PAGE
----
Washington, DC, United States (4E) – The Federal Trade Commission (FTC) on Thursday filed a lawsuit against Amazon.com Inc. for billing parents in-app charges that children incurred without their consent.
The lawsuit filed before the U.S. District Court for the Western District of Washington seeks the refund of millions of dollars that Amazon.com charged customers of children who bought items within apps downloaded on Kindle Fire tablets and other devices without their permission or knowledge.
The suit also asks the court to order Amazon to stop billing parents and other account holders for unauthorized charges.
Amazon willingly allowed kids to purchase virtual items in games and apps worth 99 cents to $99 without their parents’ consent, said Jessica Rich, director of the FTC’s Consumer Protection Bureau.
According to the complaint, Amazon introduced in-app charges to the Amazon Appstore in November 2011. The charges apply to purchases of items such as “coins,” “stars,” and “acorns” in games and other apps that appeal to children. The purchase did not require passwords so children were able to buy unlimited amounts of items and parents wracking huge bills later.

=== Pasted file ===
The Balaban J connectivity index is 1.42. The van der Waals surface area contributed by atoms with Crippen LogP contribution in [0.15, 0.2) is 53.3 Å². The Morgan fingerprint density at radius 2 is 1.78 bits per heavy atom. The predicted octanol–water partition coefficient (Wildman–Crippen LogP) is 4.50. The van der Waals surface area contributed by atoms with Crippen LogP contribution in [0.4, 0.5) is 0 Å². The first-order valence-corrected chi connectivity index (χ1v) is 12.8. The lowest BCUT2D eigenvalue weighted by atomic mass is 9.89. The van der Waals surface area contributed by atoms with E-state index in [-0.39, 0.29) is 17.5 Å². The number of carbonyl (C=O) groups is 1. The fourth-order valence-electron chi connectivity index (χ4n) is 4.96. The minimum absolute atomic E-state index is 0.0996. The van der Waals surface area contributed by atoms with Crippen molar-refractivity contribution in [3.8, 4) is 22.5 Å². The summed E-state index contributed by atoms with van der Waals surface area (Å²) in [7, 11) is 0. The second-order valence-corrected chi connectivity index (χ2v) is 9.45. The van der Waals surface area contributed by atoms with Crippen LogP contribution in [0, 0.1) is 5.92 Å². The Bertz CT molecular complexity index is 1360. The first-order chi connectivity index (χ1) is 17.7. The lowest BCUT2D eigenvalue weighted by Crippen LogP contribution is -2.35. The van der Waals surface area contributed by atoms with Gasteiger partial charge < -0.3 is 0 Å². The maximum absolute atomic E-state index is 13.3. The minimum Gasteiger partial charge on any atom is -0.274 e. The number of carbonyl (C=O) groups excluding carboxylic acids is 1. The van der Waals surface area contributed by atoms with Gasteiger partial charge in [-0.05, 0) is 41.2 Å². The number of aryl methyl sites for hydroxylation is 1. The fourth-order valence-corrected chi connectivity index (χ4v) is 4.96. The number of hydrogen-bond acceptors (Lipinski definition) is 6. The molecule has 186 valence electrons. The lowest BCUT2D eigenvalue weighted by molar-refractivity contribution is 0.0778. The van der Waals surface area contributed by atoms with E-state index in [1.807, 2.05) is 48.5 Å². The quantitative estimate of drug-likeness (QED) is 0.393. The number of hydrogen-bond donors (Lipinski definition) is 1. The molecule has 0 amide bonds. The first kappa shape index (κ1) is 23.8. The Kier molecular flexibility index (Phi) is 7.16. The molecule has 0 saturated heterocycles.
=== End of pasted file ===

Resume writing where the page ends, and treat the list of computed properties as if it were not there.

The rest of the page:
Parents complained of the billing and lack of password for in-app purchases. FTC said Amazon employees acknowledged in 2011 that the lack of password was causing problems to customers. This prompted Amazon to require password for purchases of up to $20 in March 2012.
But the problem of children making unlimited purchases persisted based on Amazon’s internal emails in July 2012. The following year, Amazon again made new changes on in-app purchases wherein a parent was prompted for a password to authorize a single in-app charge made by a child. However, that single authorization often opened an undisclosed window of 15 minutes to an hour during which the child could then make unlimited purchases of in-app items without further authorization.
It was only by June this year that Amazon required account holders’ informed consent for in-app charges made on its newer mobile devices.